Introducer- Stanton Hoffman
The second reader of this evening, Dick Sommer, was born in St. Paul, Minnesota, and educated at the University of Minnesota where he most recently returned as a visiting Assistant Professor of English, and at Harvard. In 1958 he was a recipient of the Academy of American Poets Prize, and over a period of several years published his poems in the Harvard Advocate. He has given readings in Cambridge, Minneapolis, and in Oslo. Also, he does not want me to mention his scholarly publications: Dash, Which Are, Strangers and Pilgrims, an essay on the Metaphor of the Journey written with Georg Roppen and published by the Humanities Press in New York City, as well as by the Norwegian University's Press, in Norway and A Monograph, the Odyssey and Primitive Religion, published by the University of Bergen in 1962. Ladies and gentlemen, Mr. Dick Sommer.
I didn't want him to mention those. Oh I've got the deal with Roy, as well. So this is a haiku with, which you'll be glad to know also has seventeen syllables in the title. "The Haiku to Roy Kiyooka", in reply to his haiku to me.
The snow melts, spring water burnishes the stone, I'll hear your poems again.
And this is the Haiku that began the mess, this was the one that I originally threatened to read to him, and naturally will carry out my threat. Which has a slightly different title, "Haiku at Roy Kiyooka"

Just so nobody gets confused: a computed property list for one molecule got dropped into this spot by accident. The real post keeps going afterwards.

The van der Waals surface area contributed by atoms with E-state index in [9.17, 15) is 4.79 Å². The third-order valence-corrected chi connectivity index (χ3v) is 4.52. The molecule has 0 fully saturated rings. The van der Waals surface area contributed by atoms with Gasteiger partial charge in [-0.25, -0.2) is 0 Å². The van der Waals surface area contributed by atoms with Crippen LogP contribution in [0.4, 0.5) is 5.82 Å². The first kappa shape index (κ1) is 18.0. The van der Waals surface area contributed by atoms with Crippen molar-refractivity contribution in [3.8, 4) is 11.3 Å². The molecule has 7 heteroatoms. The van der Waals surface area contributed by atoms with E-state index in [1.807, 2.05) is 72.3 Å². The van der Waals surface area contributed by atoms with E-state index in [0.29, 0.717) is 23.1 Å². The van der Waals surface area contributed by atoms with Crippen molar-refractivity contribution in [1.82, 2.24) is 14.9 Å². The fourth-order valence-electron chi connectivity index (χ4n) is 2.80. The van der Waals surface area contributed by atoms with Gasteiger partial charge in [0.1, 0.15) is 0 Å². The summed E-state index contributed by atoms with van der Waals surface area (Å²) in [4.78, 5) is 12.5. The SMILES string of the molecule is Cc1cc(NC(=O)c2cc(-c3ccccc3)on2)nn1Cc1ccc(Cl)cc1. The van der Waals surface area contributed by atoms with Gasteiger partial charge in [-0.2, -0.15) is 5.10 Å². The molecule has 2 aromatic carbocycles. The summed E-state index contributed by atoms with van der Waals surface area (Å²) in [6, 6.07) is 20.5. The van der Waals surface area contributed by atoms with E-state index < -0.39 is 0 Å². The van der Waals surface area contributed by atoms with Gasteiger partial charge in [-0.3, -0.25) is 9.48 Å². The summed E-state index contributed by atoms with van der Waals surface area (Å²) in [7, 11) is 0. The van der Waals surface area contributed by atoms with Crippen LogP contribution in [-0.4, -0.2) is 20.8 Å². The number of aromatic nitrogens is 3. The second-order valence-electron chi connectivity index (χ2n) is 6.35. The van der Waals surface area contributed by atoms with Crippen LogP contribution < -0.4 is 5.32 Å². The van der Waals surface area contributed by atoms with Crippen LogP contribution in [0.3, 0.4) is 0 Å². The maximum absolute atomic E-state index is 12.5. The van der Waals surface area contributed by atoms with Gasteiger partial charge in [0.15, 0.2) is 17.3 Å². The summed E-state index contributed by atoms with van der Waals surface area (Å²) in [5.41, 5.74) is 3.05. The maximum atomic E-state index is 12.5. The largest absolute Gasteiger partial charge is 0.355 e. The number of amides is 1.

Reads "Haiku at Roy Kiyooka".
And then there's the one that I think you have on that broadsheet, which as I looked at it, in all of its mimeographed splendor, struck me as sounding a bit, now, like the theme song of the Central Intelligence Agency, but I'm sorry about that, I didn't mean it that way when I wrote it.
Reads haiku first line "The little known eye..."
I'm as you've heard, I'm responsible for having written some criticism, sorry about that, but I hope to make it up with the next poem, which is also on your broadsheet. Called the meaning of--"The Meaning of Poetry".
Reads "The Meaning of Poetry".
And this next poem, you'll be very happy to know I have my wife's permission to read.
Reads first line "The figure eight..."
You're going to be out of luck if you don't play chess, for this next one. You may be out of luck if you do, but that's has more to do with the poem than your ability at chess.
Reads first line "How much wildness in that horseman's eye..."
Roy's given us a series of poems in praise of 'her', I don't know who 'her' is, but I have another name for her myself, she's called the Lady of Situations, and that's the title of this poem. You know, situations in the sense of she's always getting involved, or people are always getting involved. This is that Lady of Situation. And, oh yes, there's some erudition in this one too, there's a marvelous drawing taken from the tomb of Tuthmosis, which appears in the Skera, Egyptian Painting Volume, and you might look it up because she appears there as a tree, a breasted tree, and giving suck to a Pharaoh, it's quite interesting as a painting, anyway, that's in here too.